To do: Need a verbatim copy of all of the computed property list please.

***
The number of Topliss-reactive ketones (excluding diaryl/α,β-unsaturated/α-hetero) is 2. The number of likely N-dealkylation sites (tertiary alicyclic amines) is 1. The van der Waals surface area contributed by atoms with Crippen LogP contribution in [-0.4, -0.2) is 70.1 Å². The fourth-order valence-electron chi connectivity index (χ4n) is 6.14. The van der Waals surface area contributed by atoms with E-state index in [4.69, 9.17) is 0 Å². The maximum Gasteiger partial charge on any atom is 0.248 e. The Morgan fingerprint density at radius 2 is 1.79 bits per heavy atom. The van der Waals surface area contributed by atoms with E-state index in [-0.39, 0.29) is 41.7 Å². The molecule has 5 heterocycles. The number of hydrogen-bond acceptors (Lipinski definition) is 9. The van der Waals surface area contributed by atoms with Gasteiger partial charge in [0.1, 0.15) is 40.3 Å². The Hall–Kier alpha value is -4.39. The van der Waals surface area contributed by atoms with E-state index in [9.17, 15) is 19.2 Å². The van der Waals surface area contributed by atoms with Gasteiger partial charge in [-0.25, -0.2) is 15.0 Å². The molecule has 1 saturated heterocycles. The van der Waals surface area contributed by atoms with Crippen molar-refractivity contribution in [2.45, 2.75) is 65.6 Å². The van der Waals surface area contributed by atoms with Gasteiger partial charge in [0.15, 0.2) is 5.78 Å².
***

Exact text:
The number of Topliss-reactive ketones (excluding diaryl/α,β-unsaturated/α-hetero) is 2. The number of likely N-dealkylation sites (tertiary alicyclic amines) is 1. The van der Waals surface area contributed by atoms with Crippen LogP contribution in [-0.4, -0.2) is 70.1 Å². The fourth-order valence-electron chi connectivity index (χ4n) is 6.14. The van der Waals surface area contributed by atoms with E-state index in [4.69, 9.17) is 0 Å². The maximum Gasteiger partial charge on any atom is 0.248 e. The Morgan fingerprint density at radius 2 is 1.79 bits per heavy atom. The van der Waals surface area contributed by atoms with E-state index in [-0.39, 0.29) is 41.7 Å². The molecule has 5 heterocycles. The number of hydrogen-bond acceptors (Lipinski definition) is 9. The van der Waals surface area contributed by atoms with Gasteiger partial charge in [0.1, 0.15) is 40.3 Å². The Hall–Kier alpha value is -4.39. The van der Waals surface area contributed by atoms with E-state index in [9.17, 15) is 19.2 Å². The van der Waals surface area contributed by atoms with Gasteiger partial charge in [-0.25, -0.2) is 15.0 Å². The molecule has 1 saturated heterocycles. The van der Waals surface area contributed by atoms with Crippen molar-refractivity contribution in [2.45, 2.75) is 65.6 Å². The van der Waals surface area contributed by atoms with Gasteiger partial charge in [0.15, 0.2) is 5.78 Å².